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Expertise in the Wild



When I was in Laos and could afford things like books, I imported several hundred books. It cost twenty or thirty dollars a book for shipping, but I was buying first editions of important books on blues and music history. I had amassed quite a library. So much so, in fact, that when I was working on a specific project related to the blues and needed to reference something I was able to go to my bookshelf, pick up a book, and check the reference. I had a library on the subject at my fingertips and could access the information whenever I wanted. It was an exciting experience and ever since I've lost that library--due to insects--I've longed to repeat it.


Related, I've known for several years about a concept called career capital. I don't know if Cal Newport coined it, but in his book So Good They Can't Ignore You, he discusses the idea that the way we become experts and get ahead in our careers is by becoming experts and developing our human capital through experience and increased sectoral knowledge. Then, with increasing skills we are able to leverage better wages, positions, titles, etc. in exchange for our previously developed human capital. Our career capital.


Knowing about this idea, and even thinking it was a good one, has left me with a lingering feeling that I wanted something like it. I had seen expertise in college, professors who could talk about a given period of history or the way that light and sound could be manipulated by specific rules to seemingly form art at random, but I had never seen this thing called expertise outside of academia. My experiences with mental illness and employment had left me with little exposure to anyone who actually knew what they were talking about or who was capable of displaying the expertise that Newport was talking about.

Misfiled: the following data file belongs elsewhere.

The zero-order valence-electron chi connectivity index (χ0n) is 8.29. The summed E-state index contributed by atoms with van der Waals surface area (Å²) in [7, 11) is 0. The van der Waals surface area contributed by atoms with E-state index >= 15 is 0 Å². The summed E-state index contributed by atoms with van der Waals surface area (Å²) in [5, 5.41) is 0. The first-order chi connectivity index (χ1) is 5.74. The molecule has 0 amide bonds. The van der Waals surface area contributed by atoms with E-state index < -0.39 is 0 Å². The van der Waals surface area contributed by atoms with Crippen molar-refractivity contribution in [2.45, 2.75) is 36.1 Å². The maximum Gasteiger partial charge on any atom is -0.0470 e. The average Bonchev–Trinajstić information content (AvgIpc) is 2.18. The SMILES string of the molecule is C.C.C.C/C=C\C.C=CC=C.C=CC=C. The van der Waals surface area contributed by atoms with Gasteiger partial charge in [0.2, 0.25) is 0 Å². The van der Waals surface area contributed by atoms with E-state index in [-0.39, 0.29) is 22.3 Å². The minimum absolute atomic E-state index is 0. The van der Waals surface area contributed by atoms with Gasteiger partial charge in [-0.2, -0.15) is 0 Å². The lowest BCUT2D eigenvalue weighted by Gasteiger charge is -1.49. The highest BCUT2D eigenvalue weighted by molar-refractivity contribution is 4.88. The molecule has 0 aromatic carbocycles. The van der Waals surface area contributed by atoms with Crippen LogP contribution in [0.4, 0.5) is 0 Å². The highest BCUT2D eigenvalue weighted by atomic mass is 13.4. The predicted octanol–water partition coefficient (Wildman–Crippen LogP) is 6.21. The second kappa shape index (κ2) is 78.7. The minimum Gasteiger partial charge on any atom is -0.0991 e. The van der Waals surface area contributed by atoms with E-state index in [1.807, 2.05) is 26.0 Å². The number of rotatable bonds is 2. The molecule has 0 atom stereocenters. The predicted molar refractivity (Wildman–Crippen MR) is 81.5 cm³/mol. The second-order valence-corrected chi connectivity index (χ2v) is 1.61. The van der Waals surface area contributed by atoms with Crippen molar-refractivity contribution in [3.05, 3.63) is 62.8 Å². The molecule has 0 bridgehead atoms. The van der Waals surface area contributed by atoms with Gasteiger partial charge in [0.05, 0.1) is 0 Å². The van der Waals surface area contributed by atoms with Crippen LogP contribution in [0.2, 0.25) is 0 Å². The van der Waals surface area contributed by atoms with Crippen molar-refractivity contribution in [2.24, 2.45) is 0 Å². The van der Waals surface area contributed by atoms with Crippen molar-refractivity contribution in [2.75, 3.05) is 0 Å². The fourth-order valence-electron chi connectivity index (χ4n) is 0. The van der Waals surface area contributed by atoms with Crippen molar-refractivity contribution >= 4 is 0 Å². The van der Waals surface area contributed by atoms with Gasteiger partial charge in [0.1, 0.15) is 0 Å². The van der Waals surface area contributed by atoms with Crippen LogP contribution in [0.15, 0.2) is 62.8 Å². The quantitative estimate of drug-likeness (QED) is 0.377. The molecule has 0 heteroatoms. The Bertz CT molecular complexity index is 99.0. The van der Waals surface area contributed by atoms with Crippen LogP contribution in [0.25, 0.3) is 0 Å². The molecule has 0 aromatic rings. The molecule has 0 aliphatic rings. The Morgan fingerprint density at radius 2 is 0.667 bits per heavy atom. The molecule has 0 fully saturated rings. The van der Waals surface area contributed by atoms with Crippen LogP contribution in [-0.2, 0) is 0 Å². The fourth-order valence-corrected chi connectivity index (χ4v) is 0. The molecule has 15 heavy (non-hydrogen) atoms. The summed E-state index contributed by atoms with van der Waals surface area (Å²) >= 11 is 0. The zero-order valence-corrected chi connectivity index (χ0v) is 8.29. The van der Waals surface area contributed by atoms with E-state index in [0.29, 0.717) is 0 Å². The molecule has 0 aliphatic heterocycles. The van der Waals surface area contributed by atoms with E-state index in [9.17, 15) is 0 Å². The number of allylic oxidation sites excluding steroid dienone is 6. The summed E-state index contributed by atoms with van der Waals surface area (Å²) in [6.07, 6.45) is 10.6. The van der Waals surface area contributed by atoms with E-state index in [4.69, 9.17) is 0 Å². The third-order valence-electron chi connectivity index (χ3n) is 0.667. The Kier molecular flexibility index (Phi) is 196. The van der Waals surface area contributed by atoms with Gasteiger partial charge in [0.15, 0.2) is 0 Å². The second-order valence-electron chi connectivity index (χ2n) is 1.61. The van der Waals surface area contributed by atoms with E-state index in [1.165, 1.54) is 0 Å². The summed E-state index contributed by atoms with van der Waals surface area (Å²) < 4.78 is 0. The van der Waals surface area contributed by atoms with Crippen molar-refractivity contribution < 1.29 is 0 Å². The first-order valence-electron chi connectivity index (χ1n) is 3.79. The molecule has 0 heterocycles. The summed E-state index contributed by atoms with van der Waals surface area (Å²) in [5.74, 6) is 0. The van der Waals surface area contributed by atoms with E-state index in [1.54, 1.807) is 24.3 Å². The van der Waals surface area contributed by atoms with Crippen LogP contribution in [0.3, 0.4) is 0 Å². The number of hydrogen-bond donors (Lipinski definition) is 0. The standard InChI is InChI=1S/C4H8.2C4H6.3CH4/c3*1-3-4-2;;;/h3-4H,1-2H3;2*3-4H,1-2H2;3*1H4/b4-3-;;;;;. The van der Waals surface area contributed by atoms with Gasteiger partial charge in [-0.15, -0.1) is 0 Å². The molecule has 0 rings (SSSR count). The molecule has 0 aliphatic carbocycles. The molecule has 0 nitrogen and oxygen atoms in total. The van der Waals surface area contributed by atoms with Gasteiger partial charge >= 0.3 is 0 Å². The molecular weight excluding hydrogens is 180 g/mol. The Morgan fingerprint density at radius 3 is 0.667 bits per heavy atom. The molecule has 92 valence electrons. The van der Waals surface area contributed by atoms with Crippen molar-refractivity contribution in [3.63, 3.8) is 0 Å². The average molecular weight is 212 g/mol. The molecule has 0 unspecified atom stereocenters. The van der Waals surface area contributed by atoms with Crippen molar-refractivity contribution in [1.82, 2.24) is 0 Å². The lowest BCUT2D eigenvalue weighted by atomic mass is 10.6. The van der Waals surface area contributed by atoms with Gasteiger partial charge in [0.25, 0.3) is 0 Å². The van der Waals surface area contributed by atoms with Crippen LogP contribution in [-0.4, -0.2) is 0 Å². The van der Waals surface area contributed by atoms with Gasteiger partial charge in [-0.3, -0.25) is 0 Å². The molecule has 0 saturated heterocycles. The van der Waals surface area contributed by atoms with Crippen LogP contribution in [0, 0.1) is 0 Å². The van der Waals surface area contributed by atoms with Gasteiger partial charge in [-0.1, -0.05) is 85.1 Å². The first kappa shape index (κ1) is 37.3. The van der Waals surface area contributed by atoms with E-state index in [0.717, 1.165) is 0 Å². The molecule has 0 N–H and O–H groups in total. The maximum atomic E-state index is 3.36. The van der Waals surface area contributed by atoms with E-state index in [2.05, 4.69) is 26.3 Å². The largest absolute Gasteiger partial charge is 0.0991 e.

But this week, everything changed.


We have a client who we are working with to review a transactional structure. We initially worked through one structure and thought that would work, but the client changed some of the underlying information and our team decided to change the recommended structure. My boss hadn't followed every step of the process but realized that we had changed the structure we were recommending. He called a meeting to discuss why we changed the structure and what it meant.


On Friday morning we went into the conference room, which is always about five degrees colder than the rest of the office, and we began to discuss the issue. The discussion wasn't intended for me--as my boss knows my knowledge of Vietnamese law was limited--but for the other members of the team who had developed the new structure. As such, the conversation was in Vietnamese. I wasn't able to follow every nuance but I got enough that I was able to recognize that I was witnessing something I'd never seen before: expertise in the wild.


I imagine it's somewhat the way a wildlife photographer feels when they find and film an elusive white tiger or some other mythical animal. A sudden recognition, a rush of excitement, almost a feeling of adrenaline in your veins. Like you've just seen something that very few people have ever witnessed and that you were suddenly a different person because of it.



As the discussion progressed, my boss pulled out of thin air the requirements for several different types of contracts, agency, sale and purchase, etc., and applied them to the situation we were currently in, working through all of the repercussions and implications of each in relation to the facts of our client's situation. Not really involved with the conversation, I was able to wonder at what I was seeing. My boss actually knew what he was talking about. He didn't just come across a new situation and look up the law, he knew the law. He knew it so well he could pick things apart and apply it without hesitation. He was an expert.


It was my blues library in his brain. He had the ability to walk to the bookshelf in his brain and pick up the relevant book and look up the information he needed without having to order new books or look up information online. He could do it all in an instant. He understood everything related to the issues and he knew what he was talking about with absolute certainty. He possessed something that I suddenly felt I wanted. He had the career capital that Newport talked about, and he had it in spades.